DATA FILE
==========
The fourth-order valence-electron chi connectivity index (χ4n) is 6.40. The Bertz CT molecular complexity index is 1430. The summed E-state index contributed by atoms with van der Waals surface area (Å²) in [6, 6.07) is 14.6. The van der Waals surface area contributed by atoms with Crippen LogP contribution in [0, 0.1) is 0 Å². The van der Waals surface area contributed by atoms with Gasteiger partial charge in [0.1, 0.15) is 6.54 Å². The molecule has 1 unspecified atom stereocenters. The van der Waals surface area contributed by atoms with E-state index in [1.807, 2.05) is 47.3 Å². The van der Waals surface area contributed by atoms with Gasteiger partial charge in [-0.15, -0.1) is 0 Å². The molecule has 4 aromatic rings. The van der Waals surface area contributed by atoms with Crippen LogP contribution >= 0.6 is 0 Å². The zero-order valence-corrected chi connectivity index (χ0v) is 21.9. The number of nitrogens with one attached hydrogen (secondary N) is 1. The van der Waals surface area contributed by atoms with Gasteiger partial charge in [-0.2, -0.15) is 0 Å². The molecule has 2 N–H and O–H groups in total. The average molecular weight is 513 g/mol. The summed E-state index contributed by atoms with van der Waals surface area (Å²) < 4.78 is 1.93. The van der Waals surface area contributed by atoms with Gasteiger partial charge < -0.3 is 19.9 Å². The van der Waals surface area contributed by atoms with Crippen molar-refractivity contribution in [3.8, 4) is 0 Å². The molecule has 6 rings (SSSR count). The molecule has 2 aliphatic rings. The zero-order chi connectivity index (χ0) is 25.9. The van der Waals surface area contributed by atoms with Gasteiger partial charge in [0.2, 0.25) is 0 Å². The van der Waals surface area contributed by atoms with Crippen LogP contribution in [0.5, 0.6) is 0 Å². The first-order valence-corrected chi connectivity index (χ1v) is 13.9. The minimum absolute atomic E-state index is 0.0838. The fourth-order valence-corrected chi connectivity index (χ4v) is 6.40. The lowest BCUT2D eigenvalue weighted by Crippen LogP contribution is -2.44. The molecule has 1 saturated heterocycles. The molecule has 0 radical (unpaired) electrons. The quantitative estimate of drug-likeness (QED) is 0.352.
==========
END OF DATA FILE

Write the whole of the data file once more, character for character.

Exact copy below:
The fourth-order valence-electron chi connectivity index (χ4n) is 6.40. The Bertz CT molecular complexity index is 1430. The summed E-state index contributed by atoms with van der Waals surface area (Å²) in [6, 6.07) is 14.6. The van der Waals surface area contributed by atoms with Crippen LogP contribution in [0, 0.1) is 0 Å². The van der Waals surface area contributed by atoms with Gasteiger partial charge in [0.1, 0.15) is 6.54 Å². The molecule has 1 unspecified atom stereocenters. The van der Waals surface area contributed by atoms with E-state index in [1.807, 2.05) is 47.3 Å². The van der Waals surface area contributed by atoms with Gasteiger partial charge in [-0.15, -0.1) is 0 Å². The molecule has 4 aromatic rings. The van der Waals surface area contributed by atoms with Crippen LogP contribution >= 0.6 is 0 Å². The zero-order valence-corrected chi connectivity index (χ0v) is 21.9. The number of nitrogens with one attached hydrogen (secondary N) is 1. The van der Waals surface area contributed by atoms with Gasteiger partial charge in [-0.2, -0.15) is 0 Å². The molecule has 2 N–H and O–H groups in total. The average molecular weight is 513 g/mol. The summed E-state index contributed by atoms with van der Waals surface area (Å²) < 4.78 is 1.93. The van der Waals surface area contributed by atoms with Gasteiger partial charge < -0.3 is 19.9 Å². The van der Waals surface area contributed by atoms with Crippen molar-refractivity contribution in [3.8, 4) is 0 Å². The molecule has 6 rings (SSSR count). The molecule has 2 aliphatic rings. The zero-order chi connectivity index (χ0) is 25.9. The van der Waals surface area contributed by atoms with Gasteiger partial charge in [0.2, 0.25) is 0 Å². The van der Waals surface area contributed by atoms with Crippen LogP contribution in [0.5, 0.6) is 0 Å². The first-order valence-corrected chi connectivity index (χ1v) is 13.9. The minimum absolute atomic E-state index is 0.0838. The fourth-order valence-corrected chi connectivity index (χ4v) is 6.40. The lowest BCUT2D eigenvalue weighted by Crippen LogP contribution is -2.44. The molecule has 1 saturated heterocycles. The molecule has 0 radical (unpaired) electrons. The quantitative estimate of drug-likeness (QED) is 0.352.